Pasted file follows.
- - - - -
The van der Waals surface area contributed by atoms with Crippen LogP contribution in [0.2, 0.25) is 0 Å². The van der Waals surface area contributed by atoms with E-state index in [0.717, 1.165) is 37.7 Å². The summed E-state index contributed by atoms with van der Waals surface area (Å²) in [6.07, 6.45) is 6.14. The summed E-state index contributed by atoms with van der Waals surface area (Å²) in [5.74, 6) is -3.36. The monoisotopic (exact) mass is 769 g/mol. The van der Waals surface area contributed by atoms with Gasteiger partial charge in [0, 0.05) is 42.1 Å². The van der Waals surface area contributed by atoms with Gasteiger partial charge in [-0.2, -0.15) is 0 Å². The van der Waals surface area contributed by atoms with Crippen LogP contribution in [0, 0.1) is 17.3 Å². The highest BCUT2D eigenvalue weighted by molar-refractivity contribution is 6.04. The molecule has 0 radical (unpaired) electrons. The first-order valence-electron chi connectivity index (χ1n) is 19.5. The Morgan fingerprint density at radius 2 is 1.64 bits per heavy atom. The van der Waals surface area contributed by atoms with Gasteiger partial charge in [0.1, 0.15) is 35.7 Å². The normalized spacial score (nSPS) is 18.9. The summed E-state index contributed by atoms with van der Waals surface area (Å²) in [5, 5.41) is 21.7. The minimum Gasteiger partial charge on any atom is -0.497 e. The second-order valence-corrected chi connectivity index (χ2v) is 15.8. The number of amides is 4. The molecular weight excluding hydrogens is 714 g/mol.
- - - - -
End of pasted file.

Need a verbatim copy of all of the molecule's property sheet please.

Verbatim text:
The van der Waals surface area contributed by atoms with Crippen LogP contribution in [0.2, 0.25) is 0 Å². The van der Waals surface area contributed by atoms with E-state index in [0.717, 1.165) is 37.7 Å². The summed E-state index contributed by atoms with van der Waals surface area (Å²) in [6.07, 6.45) is 6.14. The summed E-state index contributed by atoms with van der Waals surface area (Å²) in [5.74, 6) is -3.36. The monoisotopic (exact) mass is 769 g/mol. The van der Waals surface area contributed by atoms with Gasteiger partial charge in [0, 0.05) is 42.1 Å². The van der Waals surface area contributed by atoms with Gasteiger partial charge in [-0.2, -0.15) is 0 Å². The van der Waals surface area contributed by atoms with Crippen LogP contribution in [0, 0.1) is 17.3 Å². The highest BCUT2D eigenvalue weighted by molar-refractivity contribution is 6.04. The molecule has 0 radical (unpaired) electrons. The first-order valence-electron chi connectivity index (χ1n) is 19.5. The Morgan fingerprint density at radius 2 is 1.64 bits per heavy atom. The van der Waals surface area contributed by atoms with Gasteiger partial charge in [0.1, 0.15) is 35.7 Å². The normalized spacial score (nSPS) is 18.9. The summed E-state index contributed by atoms with van der Waals surface area (Å²) in [5, 5.41) is 21.7. The minimum Gasteiger partial charge on any atom is -0.497 e. The second-order valence-corrected chi connectivity index (χ2v) is 15.8. The number of amides is 4. The molecular weight excluding hydrogens is 714 g/mol.